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Circuit Court Reviews Wrongful Discharge Claim

Published by on September 15, 2010

In a case before the Warren County Circuit Court of Virginia, the plaintiff, Judith McClosky, alleged she was wrongfully discharged from her employment with the Department of Social Services and filed suit against the agency and a supervisor.  The court’s ruling addressed the individual demurrers filed by the defendants, as well as their joint motion […]

In a case before the Warren County Circuit Court of Virginia, the plaintiff, Judith McClosky, alleged she was wrongfully discharged from her employment with the Department of Social Services and filed suit against the agency and a supervisor.  The court’s ruling addressed the individual demurrers filed by the defendants, as well as their joint motion for summary judgment.  More after the break.

The court sustained the individual defendant’s demurrer as to the claim brought under the Virginia Fraud Against Taxpayers Act because it found that the defendant was not McClosky’s employer.  The court overruled the demurrer, however, to the extent that it averred that the wrongful discharge claim could not be brought against a managing employee.  The court reasoned that McClosky’s claim sounded in tort, not contract, and so McClosky could sue the managing employee responsible for her discharge.

With respect to the summary judgment motion, the court began its analysis by identifying the three public policy exceptions to Virginia’s at-will employment doctrine:  1) the violation of a policy that enables the exercise of an employee’s statutorily created right; 2) the violation of a policy explicitly expressed in a statute and the employee is a member of the class persons which the statute was designed to protect; and 3) when an employee is discharged for refusing to engage in criminal conduct.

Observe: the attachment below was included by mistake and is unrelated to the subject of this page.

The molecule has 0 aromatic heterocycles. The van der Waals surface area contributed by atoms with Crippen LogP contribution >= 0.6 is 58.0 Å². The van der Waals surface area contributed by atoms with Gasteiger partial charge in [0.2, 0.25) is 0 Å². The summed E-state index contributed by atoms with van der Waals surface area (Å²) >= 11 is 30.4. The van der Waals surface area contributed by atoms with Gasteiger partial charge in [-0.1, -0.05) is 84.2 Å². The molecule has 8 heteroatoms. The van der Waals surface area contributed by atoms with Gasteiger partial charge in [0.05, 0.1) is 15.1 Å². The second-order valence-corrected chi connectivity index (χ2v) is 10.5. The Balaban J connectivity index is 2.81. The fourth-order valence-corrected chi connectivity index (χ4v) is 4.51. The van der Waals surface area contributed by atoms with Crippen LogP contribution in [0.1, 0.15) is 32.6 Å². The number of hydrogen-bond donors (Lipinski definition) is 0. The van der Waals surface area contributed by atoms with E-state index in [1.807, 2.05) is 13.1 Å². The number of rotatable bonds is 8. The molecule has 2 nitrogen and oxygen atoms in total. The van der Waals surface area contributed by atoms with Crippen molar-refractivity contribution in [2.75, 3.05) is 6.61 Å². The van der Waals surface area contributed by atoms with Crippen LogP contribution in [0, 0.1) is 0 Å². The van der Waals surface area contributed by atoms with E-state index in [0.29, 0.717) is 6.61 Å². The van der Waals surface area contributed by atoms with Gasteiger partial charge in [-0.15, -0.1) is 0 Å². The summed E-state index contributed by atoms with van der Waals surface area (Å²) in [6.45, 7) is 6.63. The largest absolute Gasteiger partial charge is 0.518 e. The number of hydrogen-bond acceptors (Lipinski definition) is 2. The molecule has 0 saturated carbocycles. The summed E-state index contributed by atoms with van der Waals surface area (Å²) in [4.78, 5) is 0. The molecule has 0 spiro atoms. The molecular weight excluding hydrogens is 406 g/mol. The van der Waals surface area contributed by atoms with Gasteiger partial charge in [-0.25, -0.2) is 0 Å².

As to the first exception, the court found that McClosky did not have a statutory duty to report alleged violations of welfare fraud – such a duty rested with the Director.  To the extent that the complaint alleged that her termination resulted from the performance of her job obligations, however, the court found that McClosky made out a claim under the first exception to the employment-at-will doctrine.  Under the second exception, the court held that McClosky had not identified a statute expressly stating a public policy designed to protect a class of persons of which McClosky was a member.  Finally, the court found that the third exception did not apply because there was no allegation that McClosky was terminated for her refusal to engage in criminal activity.

The court sustained the agency’s demurrer as to the wrongful discharge claim, but only as it pertained to the second exception to the at-will employment doctrine, which was the only exception addressed by the demurrer.

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